This afternoon after we returned home from church and lunch, Kate encountered a frustrating situation that I suspect will either become more common or she will adapt to avoid such things. Either way life will change. Here’s the story.
She is working with a PEO sister in connection with a scholarship program. She has done this for a couple of years. This past year she found herself in an awkward situation when she failed to send in a candidate’s recommendation to the international PEO office. I don’t recall the exact details, but she ultimately sent the recommendation by FedEx but apparently gave the wrong address. She suffered no ill consequences except for some embarrassment for not having gotten the letter in at the time it should have been in.
A week ago the two of them met with about 10 new candidates for the upcoming year. Nominations must be in by June 15. They decided on two candidates their chapter would nominate and were looking for other chapters to nominate the others. They were scheduled to meet this afternoon at Bojangles to go over the details. Kate’s assignment was to simply type the basic information about each of six candidates. She had all the information on handwritten notes she had taken down at the time of the interviews.
I was in the kitchen while she was working in the family room. I could hear that she was frustrated. She finally asked if I could come and help her. As it turns out, I did very little but stay with her until she was finished. It took her a total of 3 hours to complete 3 pages of material. For the most part it was a straight copy from notes to the computer file. She is finding it very difficult to work with the new version of Microsoft Word and Windows 7. I can understand this as I am trying to do the same thing; however, she makes many mistakes that are in my opinion a direct result of her AD. She would delete information she shouldn’t delete. Her use of the program was so inefficient that she kept having to correct herself. That took more time than it should have.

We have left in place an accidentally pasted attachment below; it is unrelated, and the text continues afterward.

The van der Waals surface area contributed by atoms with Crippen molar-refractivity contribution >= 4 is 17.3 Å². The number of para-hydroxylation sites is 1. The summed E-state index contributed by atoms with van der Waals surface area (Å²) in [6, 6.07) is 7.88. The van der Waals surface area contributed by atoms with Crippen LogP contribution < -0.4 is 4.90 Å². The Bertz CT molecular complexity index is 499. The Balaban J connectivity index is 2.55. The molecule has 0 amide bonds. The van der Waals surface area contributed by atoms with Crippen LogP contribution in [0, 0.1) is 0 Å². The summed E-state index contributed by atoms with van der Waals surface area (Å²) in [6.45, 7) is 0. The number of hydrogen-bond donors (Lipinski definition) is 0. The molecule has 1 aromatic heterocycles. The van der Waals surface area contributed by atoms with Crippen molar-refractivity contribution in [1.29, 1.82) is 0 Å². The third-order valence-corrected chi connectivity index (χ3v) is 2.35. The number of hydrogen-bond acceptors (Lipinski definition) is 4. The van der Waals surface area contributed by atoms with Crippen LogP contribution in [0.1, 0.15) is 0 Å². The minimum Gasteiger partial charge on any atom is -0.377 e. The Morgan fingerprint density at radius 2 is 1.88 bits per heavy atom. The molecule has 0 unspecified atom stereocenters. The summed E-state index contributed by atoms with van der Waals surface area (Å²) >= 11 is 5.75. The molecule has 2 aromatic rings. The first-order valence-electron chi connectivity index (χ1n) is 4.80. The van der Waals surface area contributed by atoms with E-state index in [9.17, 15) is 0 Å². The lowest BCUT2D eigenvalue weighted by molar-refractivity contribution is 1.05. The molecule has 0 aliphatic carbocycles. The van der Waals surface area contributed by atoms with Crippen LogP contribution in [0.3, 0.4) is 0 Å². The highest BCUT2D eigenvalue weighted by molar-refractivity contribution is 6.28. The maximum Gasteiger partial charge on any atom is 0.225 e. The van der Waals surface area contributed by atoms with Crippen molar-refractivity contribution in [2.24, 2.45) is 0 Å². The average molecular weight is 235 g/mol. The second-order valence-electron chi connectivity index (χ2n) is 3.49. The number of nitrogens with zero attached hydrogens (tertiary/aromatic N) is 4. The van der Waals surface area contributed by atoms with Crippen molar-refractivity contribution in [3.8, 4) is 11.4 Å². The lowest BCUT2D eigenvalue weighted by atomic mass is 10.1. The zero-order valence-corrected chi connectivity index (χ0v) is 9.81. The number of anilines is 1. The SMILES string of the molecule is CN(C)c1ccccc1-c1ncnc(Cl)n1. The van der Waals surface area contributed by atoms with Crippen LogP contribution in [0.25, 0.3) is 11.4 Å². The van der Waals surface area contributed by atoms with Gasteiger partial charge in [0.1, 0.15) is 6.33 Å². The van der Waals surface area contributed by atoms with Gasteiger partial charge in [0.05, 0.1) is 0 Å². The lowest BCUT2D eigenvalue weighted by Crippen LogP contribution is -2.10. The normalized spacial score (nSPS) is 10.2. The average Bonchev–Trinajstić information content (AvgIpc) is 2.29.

She commented specifically on her inability to do the task. The real problem was that she doesn’t want to tell Shirley that she has a hard time doing this. That would be embarrassing and also might tip her off that she has AD. At one point, I tried to sympathize with her and said she would have to decline these types of things in the future. She said she knows that and was slightly annoyed at my suggestion. This is really hard. This is one of the things that others can’t quite imagine unless they have gone through it. Most people only think of the latter stages of the illness and believe that, as I have noted before, that the person with AD doesn’t know enough to experience frustration or sadness or any of the multitude of other emotions that go along with AD.
During the time I stayed with her as she was completing the task, she repeatedly said, ”Don’t leave me. You don’t know how much you are helping me.” For the most part, I was simply a source of security for her. I don’t mean to minimize the importance of this, but want to make clear that I did little in the way to actually organize the task or do it for her.
Since this occurred at the time of day when I would normally visit Dad, I did not get out to see him until she left to meet Shirley. I was a little anxious since Dad is sick right now, and I felt the need to check on him. It turned out not to be a problem. When I arrived, he was still asleep as he usually is. He had not eaten dinner. The nurse had checked his blood sugar. It had been 49 and 79 a little earlier. She had given him something to raise it. I told her to call me with any problems and that I was concerned about the low blood sugar.
It is now 6:35 pm, and Kate is not yet home. I expect her to be here any minute. We’ll take some time to be together and attempt to lower the stress level until the next time rolls around. This was the most serious situation since the problem with the letter of recommendation, but was similar to what was going on when she and her brother were working on a photo album on their mother’s family. I know Ken was probably wondering what was going on. One day he will know.